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I am a person who is interested in the "why" as much as the "how" in cooking and In The Charcuterie goes above and beyond to satisfy this curiosity. The first 150 pages are an in depth look at how to utilize those underutilized parts of the animals such as fat, skin and bones and also feature beautifully photographed and precisely described guides to whole animal butchery. Continuing through the book you are met with original recipes that vary in levels of difficulty from the multi-day process of making headcheese to simpler but equally delicious recipes such as the pork country rib roast marinated with sherry and pimenton. My favorite part is a two page chart that outlines the spice kits, casing types and grinds of 14 different sausages which is a great reference point once you are proficient in sausage making and interested in creating your own recipes. This book is so important for anyone who is wanting to learn about meat and it is so beautiful even a vegetarian could enjoy it.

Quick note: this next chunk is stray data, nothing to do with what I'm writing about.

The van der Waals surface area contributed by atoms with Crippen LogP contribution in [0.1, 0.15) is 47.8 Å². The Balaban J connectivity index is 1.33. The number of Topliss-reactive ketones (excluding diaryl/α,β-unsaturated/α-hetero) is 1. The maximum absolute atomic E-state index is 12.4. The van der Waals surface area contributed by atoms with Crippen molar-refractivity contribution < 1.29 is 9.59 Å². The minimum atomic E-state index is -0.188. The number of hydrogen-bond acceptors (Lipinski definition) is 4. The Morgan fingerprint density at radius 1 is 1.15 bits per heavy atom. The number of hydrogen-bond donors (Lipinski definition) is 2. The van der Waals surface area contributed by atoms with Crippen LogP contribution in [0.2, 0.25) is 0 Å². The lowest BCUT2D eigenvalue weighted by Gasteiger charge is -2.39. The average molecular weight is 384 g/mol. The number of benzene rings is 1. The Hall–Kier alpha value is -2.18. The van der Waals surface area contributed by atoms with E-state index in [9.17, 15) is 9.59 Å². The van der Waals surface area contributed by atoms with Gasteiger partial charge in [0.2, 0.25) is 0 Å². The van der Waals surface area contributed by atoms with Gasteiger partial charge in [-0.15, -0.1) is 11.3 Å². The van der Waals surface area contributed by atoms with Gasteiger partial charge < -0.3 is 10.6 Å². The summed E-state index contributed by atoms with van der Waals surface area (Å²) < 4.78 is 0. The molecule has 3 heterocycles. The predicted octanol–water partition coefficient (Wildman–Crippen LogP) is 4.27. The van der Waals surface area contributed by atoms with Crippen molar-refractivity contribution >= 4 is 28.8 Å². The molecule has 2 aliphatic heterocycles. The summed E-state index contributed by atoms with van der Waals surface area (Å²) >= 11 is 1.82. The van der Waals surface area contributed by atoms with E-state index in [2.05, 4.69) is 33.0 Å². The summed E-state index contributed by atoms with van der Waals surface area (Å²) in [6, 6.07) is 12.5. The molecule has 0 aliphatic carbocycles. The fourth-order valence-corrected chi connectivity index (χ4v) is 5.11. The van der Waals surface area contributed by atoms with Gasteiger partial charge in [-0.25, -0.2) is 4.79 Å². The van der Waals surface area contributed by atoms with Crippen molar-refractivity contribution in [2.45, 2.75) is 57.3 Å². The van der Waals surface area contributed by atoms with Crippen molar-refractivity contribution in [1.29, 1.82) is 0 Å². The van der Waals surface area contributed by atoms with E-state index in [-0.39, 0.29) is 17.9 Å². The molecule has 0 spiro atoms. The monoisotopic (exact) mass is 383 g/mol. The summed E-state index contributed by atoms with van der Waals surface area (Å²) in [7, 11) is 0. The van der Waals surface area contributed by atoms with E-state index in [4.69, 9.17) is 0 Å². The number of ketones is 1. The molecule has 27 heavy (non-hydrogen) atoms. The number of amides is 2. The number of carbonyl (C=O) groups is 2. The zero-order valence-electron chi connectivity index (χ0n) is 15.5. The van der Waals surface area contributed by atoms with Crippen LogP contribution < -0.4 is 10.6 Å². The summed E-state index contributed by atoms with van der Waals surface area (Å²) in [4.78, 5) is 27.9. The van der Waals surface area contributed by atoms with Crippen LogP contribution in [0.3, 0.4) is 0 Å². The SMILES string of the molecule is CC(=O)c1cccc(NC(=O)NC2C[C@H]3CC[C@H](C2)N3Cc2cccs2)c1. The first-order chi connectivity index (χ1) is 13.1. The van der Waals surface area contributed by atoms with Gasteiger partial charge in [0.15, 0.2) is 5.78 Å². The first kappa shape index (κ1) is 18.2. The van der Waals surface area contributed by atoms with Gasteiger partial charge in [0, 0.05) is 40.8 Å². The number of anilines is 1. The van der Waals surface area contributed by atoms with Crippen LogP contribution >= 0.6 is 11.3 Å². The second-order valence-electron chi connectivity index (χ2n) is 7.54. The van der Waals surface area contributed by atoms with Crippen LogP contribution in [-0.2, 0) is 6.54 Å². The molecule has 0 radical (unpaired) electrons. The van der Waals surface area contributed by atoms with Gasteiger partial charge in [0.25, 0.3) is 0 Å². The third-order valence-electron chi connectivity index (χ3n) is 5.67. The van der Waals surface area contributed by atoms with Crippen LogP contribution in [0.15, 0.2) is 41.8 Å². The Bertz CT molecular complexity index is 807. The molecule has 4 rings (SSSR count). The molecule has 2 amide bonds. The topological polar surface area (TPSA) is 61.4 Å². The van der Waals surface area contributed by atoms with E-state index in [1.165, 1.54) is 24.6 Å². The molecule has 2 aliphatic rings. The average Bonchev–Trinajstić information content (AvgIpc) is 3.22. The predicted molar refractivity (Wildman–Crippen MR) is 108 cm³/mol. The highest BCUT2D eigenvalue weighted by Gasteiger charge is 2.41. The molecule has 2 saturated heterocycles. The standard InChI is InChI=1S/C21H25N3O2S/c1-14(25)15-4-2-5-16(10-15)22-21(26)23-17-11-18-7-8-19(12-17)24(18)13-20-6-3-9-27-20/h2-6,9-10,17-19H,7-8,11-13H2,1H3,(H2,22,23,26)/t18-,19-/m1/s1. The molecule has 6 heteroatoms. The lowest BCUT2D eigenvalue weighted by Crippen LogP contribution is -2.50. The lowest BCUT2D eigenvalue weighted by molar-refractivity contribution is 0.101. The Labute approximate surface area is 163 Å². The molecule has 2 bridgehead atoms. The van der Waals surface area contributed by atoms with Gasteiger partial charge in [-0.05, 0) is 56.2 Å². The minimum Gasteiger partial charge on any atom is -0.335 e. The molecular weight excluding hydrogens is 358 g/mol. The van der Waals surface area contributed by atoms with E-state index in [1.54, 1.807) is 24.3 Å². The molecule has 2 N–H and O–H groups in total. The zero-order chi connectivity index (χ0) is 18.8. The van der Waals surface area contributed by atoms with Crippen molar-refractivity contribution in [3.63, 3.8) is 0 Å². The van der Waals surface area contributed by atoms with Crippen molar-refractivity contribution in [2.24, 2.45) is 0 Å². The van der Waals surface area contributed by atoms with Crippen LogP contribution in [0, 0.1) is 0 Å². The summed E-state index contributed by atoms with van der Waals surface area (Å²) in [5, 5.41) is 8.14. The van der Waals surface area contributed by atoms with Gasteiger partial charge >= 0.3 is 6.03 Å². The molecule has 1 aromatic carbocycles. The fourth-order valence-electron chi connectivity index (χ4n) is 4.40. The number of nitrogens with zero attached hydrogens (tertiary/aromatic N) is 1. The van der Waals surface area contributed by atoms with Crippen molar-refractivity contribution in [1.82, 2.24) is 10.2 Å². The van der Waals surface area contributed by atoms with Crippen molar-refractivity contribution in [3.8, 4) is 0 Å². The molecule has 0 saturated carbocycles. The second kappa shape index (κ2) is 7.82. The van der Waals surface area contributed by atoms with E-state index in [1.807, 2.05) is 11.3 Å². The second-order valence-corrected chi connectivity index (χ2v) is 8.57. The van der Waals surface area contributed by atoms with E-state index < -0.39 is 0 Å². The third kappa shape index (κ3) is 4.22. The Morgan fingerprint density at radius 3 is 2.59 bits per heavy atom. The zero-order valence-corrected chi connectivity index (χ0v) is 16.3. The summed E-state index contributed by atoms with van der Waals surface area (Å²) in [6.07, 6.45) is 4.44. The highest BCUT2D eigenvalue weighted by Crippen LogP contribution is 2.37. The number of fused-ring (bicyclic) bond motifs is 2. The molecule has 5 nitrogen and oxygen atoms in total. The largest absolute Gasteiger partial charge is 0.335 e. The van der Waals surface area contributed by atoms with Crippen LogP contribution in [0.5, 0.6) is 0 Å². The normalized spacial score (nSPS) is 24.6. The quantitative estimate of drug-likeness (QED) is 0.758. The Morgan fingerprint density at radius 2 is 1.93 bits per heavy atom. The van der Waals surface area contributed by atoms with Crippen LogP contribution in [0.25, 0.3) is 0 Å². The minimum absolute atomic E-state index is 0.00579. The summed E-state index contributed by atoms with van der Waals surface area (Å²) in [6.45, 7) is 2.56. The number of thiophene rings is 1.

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A huge amount of work went into this 342 page text. Color photos throughout and many are dedicated to illustrating the techniques required when breaking down large meat carcasses and preparing the primals for various recipes. Much like Jacques Pepin's classic volume, La Technique, but dedicated to breaking down fowl, pig, rabbit and other less familiar carcasses including a whole beef carcass into primals using a meat saw. The first 192 pages are dedicated to everything but Sausages Salumi, Pates and Terrines. In other words, more than half the book is devoted to roasting and braising meat recipes and preparing confits and side dishes; Pork Brochettas, Harissa Marintated Lamb Kebabs, Marsha's Grilled Rabbit Spiedini, Pancetta Wrapped Pork Tenderloin, plus 8 more roast recipes are found in the roast chapter. The sausage making chapter starts with hamburger and is over in 50 pages without a single emulsified sausage recipe included but Oaxacan Chorizo, Lamb and Herb Meatballs and Duck and Lemongrass Sausage are prominent. The smoking chapter is short at 30 pages and that includes all the air cured charcuterie with classic recipes for bacon, corned beef and cooked picnic ham and and includes a neat description of the various wood types for smoking meats but I don't think the detail is sufficient for hot or cold smoked meats to be successful without additional information found in other cookbooks dedicated to the subject. I wanted to find much more detail here. I would describe the recipes as very world cuisine and not Euro centric. Charcuterie is the French way of preserving meats and this book has a much more world cuisine approach with many recipes requiring a complex spice bill.Read more ›